Date: September 2009
Cat & Format: Kesh012 | CD & DD
A follow-up to the Volume Objects 12K album release that arrived at the very beginning of the year, Autistici's Complex Tone Test continues to explore a broad spectrum of electroacoustic phenomena, derived from digital, instrumental and naturally occurring sounds. 'Key For A Lockable Cabinet' is an especially striking confluence of these elements, sounding like a study of intermingled woodwind, mellotron and environmental crackle while preserving the implicitly melodic qualities that illuminated the 12K long-player. Delving into more synthetic areas of sound design 'Meticule' takes pulsing oscillations and layers them into a Raster Noton-like network of more rigid glitch rhythms, setting the whole thing off into an escalating, motorised pattern that acquires a thudding back beat for a few moments. Following this unexpectedly robust sequence of events, 'Resonating Wire' brings us back to a delicate microsound universe, characterised by close-miced, atomised percussive gestures, gauzy beams of hiss and eventually, some rather lovely bowed strings. As the album continues it seems to alternate between strict experimentalism and more ornamental sound designs, striking up a smart balance between the head-flooding machinations of 'La Spaziale S1 Vivaldi' and the prettier, more decorative likes of 'Meadow Bed'. Two of the finest pieces arrive late on: Disintegrated Interest' is a relatively short dissection of instrumental sources, reminiscent of early academic tape music, while 'Annualized Light' is a delightful ear massage that incorporates thin, elastic synth textures continuously panning far-left to far-right while processed recordings of sneezes, speech and electronic tones fill the space in between.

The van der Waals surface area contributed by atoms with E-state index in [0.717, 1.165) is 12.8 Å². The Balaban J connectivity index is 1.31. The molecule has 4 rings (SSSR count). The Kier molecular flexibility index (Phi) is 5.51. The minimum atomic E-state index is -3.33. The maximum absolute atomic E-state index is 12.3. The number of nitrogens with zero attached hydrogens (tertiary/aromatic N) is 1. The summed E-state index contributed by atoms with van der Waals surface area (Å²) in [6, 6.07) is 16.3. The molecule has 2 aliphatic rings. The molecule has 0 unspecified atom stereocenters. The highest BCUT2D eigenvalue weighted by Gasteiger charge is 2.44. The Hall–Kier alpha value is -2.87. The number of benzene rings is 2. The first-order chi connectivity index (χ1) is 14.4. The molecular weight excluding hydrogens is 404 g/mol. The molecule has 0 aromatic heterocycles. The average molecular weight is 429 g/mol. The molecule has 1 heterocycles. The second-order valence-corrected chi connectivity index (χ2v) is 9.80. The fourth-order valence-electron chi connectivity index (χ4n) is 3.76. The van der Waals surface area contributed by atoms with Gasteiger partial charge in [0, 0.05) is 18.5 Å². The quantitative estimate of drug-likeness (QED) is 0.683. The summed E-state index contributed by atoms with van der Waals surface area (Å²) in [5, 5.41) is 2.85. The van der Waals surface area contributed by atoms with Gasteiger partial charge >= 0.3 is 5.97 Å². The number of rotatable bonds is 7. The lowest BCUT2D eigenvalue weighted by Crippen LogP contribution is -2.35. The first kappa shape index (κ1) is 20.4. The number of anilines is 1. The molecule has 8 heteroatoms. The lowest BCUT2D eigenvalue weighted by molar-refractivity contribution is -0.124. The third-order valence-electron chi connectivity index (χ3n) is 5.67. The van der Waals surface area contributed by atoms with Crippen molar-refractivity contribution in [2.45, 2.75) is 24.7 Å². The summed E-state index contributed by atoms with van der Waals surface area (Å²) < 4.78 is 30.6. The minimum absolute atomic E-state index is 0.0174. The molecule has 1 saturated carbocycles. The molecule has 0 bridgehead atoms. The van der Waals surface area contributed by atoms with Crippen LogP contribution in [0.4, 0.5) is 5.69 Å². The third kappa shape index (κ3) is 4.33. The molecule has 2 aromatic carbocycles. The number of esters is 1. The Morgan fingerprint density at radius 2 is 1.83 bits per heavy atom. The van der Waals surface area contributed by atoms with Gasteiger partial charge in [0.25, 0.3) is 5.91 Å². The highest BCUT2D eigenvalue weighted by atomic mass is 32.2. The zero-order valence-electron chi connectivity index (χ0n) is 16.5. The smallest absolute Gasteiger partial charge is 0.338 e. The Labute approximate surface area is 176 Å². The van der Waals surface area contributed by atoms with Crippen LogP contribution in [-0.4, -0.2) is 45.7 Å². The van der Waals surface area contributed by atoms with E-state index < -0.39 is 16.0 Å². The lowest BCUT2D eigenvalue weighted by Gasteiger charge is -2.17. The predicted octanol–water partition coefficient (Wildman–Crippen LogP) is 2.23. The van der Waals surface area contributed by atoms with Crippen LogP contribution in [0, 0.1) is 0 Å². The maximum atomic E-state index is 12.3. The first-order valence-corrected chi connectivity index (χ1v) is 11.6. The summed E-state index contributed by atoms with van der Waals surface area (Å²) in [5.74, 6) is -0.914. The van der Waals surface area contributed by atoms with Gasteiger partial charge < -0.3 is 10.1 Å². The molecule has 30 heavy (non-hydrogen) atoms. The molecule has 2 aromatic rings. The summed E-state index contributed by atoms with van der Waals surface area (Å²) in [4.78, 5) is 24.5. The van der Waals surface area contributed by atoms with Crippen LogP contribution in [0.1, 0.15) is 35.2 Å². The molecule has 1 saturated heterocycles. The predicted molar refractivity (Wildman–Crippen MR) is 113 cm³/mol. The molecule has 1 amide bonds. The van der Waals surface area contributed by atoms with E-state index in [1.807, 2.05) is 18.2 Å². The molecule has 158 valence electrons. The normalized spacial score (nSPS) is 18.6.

Mastering: 12k Mastering